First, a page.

Civil Rights activists campaign against de facto segregation in Milwaukee schools, 1964-1966

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Timing
Time Period:  
January
1964
to
March
1966
Location and Goals
Country: 
United States
Location City/State/Province: 
Milwaukee, Wisconsin
Goals: 
To end de facto segregation, placing blacks and whites in separate classes in the same schools, in Milwaukee.
 

In 1963, nearly ten years after the Brown vs. Board of Education court case declared school segregation illegal, de facto rather than legal segregation remained prevalent in many northern cities of the United States including Milwaukee. Milwaukee had begun “intact busing” of black children to predominately white schools in 1957, where black children were taught in classrooms separate from white children and were not served in the cafeterias.

Lloyd Barbee, an African American lawyer and the Wisconsin State Chair of the National Association for the Advancement of Colored People (NAACP), moved to Milwaukee in 1961. He planned to start a campaign to end segregation in Milwaukee schools. He worked with the Milwaukee NAACP to organize a campaign. He also persuaded social scientists from the University of Wisconsin Milwaukee and Marquette to gather the data and evidence necessary for a lawsuit. As it turned out, almost two decades passed before the civil rights activists won their case.

In July 1963 Barbee gave a public speech charging the Milwaukee school system with intentional segregation. He sent a letter to the state superintendent of schools Angus Rothwell with this charge, demanding desegregation.

Superintendent Rothwell replied saying that he would not act against illegal segregation in Milwaukee schools without proof of its existence.

In December 1963 the campaign began to mobilize community groups. Barbee and the NAACP demanded that the Board of Directors of Milwaukee schools draft plans to end segregation by 30 January 1964 and threatened a direct action campaign and legal action if the board failed to meet the deadline.

On 21 January 1964 Barbee walked out of a meeting with the “Special Committee on Equality of Educational Opportunity,” or the Story Committee, when the committee refused to allow representatives from other civil rights organizations join the table. Twenty-five civil rights activists marched down the hall of the school carrying Barbee on their shoulders, singing the civil rights hymn, “We Shall Overcome.”

That same month the movement received a boost when Dr. Martin Luther King, Jr. visited Milwaukee in support of their desegregation campaign. King spoke to an audience of 6,000 at the Milwaukee auditorium. Twenty members of the Milwaukee Congress of Racial Equality (MCORE) turned their backs when the mayor spoke and unfurled a banner reading, “Our Mayor Can’t be a Roadblock to Civil Rights.”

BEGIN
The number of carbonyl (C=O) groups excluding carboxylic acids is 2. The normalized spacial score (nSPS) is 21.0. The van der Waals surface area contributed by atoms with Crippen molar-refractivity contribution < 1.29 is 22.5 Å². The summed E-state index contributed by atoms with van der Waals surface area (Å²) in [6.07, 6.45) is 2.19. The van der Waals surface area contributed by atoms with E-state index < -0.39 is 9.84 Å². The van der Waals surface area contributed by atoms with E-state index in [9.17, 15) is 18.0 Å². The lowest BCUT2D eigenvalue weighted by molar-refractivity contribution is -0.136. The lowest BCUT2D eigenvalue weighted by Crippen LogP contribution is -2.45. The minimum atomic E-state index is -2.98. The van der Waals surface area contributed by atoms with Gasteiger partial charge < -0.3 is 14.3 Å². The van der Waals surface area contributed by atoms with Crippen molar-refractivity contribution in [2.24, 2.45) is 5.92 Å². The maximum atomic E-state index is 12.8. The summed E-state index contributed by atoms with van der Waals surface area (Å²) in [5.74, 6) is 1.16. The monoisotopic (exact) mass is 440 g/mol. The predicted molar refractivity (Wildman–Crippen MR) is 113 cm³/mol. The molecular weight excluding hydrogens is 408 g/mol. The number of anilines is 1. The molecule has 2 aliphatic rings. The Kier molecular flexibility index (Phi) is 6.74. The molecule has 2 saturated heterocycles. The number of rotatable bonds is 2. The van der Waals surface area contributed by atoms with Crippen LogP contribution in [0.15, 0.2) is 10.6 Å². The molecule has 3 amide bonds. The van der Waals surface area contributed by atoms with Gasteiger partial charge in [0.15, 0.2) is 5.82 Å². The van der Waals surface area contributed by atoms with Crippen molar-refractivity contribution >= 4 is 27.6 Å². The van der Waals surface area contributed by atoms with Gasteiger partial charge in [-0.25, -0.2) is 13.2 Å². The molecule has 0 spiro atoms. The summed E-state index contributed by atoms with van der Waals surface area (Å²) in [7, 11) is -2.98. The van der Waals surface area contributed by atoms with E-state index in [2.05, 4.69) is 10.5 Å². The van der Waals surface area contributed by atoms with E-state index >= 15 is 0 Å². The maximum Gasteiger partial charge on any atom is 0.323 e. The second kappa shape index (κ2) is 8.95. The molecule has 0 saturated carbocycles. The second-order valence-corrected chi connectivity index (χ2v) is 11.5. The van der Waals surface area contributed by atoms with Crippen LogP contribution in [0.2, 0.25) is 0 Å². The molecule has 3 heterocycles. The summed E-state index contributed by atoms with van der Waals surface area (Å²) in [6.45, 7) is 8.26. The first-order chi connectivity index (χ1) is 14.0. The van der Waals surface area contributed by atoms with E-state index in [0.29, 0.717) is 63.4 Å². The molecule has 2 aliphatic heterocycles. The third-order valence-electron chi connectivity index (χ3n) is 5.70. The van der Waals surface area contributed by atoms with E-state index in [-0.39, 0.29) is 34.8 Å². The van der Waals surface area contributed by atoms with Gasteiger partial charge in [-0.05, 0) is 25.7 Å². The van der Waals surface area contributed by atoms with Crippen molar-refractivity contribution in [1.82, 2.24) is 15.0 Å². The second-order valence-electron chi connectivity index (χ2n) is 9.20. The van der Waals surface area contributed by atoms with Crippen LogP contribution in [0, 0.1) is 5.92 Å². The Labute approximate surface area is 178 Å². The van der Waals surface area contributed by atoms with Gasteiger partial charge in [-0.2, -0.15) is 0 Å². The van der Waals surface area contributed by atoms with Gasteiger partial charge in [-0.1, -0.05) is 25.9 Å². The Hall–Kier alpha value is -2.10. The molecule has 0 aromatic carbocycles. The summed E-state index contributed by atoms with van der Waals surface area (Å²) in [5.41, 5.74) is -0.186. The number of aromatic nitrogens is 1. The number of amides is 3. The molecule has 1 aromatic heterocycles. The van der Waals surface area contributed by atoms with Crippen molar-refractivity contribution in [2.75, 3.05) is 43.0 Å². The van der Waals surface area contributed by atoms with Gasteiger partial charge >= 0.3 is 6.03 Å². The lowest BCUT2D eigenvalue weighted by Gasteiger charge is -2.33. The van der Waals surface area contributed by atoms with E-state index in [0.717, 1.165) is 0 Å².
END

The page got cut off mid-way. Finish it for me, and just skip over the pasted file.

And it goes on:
When the school board did not act by the deadline of 30 January, thirty mostly African Americans including community leaders picketed in front of the schools that were receiving bused African American students. At the same time 350 mostly African American protesters marched to the school administration headquarters to protest the board’s inaction. Both groups of protesters distributed leaflets.

The picketing of schools lasted two weeks. Some members of the white community staged counter protests. Fifteen white teenagers booed the civil rights demonstrators and carried signs reading “2-4-6-8 we don’t want to integrate.” Police removed eight white mothers who blocked the path of picketers.

On 1 March the civil rights leaders of Milwaukee held a mass rally at St. Mark’s African Episcopal Church to announce that they would boycott the schools, a tactic that had previously been used in seven other northern cities. Parents attending the meeting supported and applauded the leaders. The civil rights organizations formed Milwaukee United School Integration Committee (MUSIC) to act as an umbrella organization to direct the campaign. MUSIC members enlisted support for their campaign by traveling between churches, taverns, and by going door to door. They also distributed leaflets, held meetings, hosted dances for students, and held workshops for parents. They organized two pre-boycott marches.

The first boycott began on 18 May 1964, the tenth anniversary of the Brown v. Board of Education decision. Barbee estimated that 15,000 participated in the boycott, and that 11,000 attended one of 33 “Freedom Schools” run in African American church basements teaching African American history. Three hundred twenty people volunteered to teach at the freedom schools. The volunteers included: college students, businessmen, college professors, other professionals, blue collar workers, clergy, retired teachers, and public school teachers.

The boycott energized African American students who began their own direct action campaign through the Milwaukee Student Nonviolent Coordinating Committee (MSNCC). They picketed African American ministers who had not allowed their facilities to be used for freedom schools, calling them “Uncle Toms.” On 4 August, they marched on the school administration building, and disrupted a STORY committee meeting with freedom songs. They left the meeting chanting “Jim Crow must go!” They later similarly disrupted a meeting of the board.